Sports writer and novelist John Feinstein follows nine minor leaguers (mostly players, but a manager and an umpire as well) over the course of a season in Triple A baseball where every day is one step closer -- or further away -- from the big leagues.
Why I picked it up: I'm a baseball junkie and have passed many lovely summer evenings watching the Lowell Spinners, the Red Sox Double A team near me. I had thought those players were all young guys, but Feinstein's book showed me the minors are filled with veterans at all levels.
Why I finished it: Confession: I couldn't always keep the different players straight from one chapter to the next. But it really didn't matter, as the rhythm of the season and each person's journey up and down the rosters rolled along smoothly under Feinstein's steady hand.
It’s perfect for: I already gave it to my baseball-loving dad for Father's Day, but it would be an equally good choice for fans of Seabiscuit and other sports-themed narrative nonfiction.
In her first work of nonfiction, Lee Smith deploys the wit, wisdom, and graceful prose for which she is beloved to conjure her early days in the small coal town of Grundy, Virginia—and beyond.
For the inimitable Lee Smith, place is paramount. For forty-five years, her fiction has lived and breathed with the rhythms and people of the Appalachian South. But never before has she written her own story. Set deep in the rugged Appalachian Mountains, the Grundy of Lee Smith’s youth was a place of coal miners, mountain music, and her daddy’s dimestore. It was in that dimestore–listening to customers and inventing life histories for the store’s dolls–that she began to learn the craft of storytelling.
Even though she adored Grundy, Smith’s formal education and travels took her far from Virginia, though her Appalachian upbringing never left her. Dimestore’s fifteen essays are crushingly honest, always wise, and superbly entertaining. Smith has created both a moving, personal portrait and a broader meditation on embracing one’s heritage. Hers is an inspiring story of the birth of a writer and a poignant look at a way of life that has all but vanished.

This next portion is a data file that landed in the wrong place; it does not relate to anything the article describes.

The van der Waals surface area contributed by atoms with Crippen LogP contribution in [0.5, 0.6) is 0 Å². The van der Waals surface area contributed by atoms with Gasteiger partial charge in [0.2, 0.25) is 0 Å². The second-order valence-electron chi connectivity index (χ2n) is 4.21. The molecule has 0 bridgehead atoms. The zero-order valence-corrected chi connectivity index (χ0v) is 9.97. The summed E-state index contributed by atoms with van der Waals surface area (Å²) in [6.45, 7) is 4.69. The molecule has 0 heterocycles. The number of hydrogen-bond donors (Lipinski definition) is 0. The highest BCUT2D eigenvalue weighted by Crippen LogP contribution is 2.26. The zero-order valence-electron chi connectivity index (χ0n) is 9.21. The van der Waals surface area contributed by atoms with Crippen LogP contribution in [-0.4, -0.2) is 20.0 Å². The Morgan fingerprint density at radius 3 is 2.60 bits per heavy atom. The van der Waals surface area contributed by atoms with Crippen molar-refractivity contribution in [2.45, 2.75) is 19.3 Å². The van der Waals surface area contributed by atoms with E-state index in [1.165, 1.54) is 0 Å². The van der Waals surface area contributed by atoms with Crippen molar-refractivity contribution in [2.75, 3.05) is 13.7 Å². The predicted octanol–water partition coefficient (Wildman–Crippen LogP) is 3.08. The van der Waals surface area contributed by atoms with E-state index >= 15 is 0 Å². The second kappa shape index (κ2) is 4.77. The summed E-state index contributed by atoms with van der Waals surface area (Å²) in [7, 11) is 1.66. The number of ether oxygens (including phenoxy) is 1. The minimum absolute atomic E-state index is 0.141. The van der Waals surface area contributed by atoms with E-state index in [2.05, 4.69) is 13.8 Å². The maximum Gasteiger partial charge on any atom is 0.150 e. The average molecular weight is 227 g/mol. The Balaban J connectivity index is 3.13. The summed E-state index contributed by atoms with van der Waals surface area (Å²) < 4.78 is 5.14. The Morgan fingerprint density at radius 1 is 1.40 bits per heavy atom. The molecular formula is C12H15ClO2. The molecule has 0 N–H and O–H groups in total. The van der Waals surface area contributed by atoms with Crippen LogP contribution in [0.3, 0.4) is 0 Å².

“You know how in Lee Smith’s fiction there’s always something so fresh, crazy, and loving? In Dimestore is the essence of Lee.” —Roy Blount Jr., author of Alphabetter Juice: or, The Joy of Text
At the beginning of WWII, Knud Pedersen and several other teenagers in Denmark took exception to the adults in their country who laid low during the German occupation. They decided to resist and formed the Churchill Club. (To show that a potential member was serious about joining, and that he was trustworthy, he had to steal a German weapon.) They started by redirecting traffic signs and cutting communications cables. They escalated to stealing guns and using grenades to blow up vehicles. After six months, seven boys were captured. The Danes imprisoned them to keep them safe from the Germans.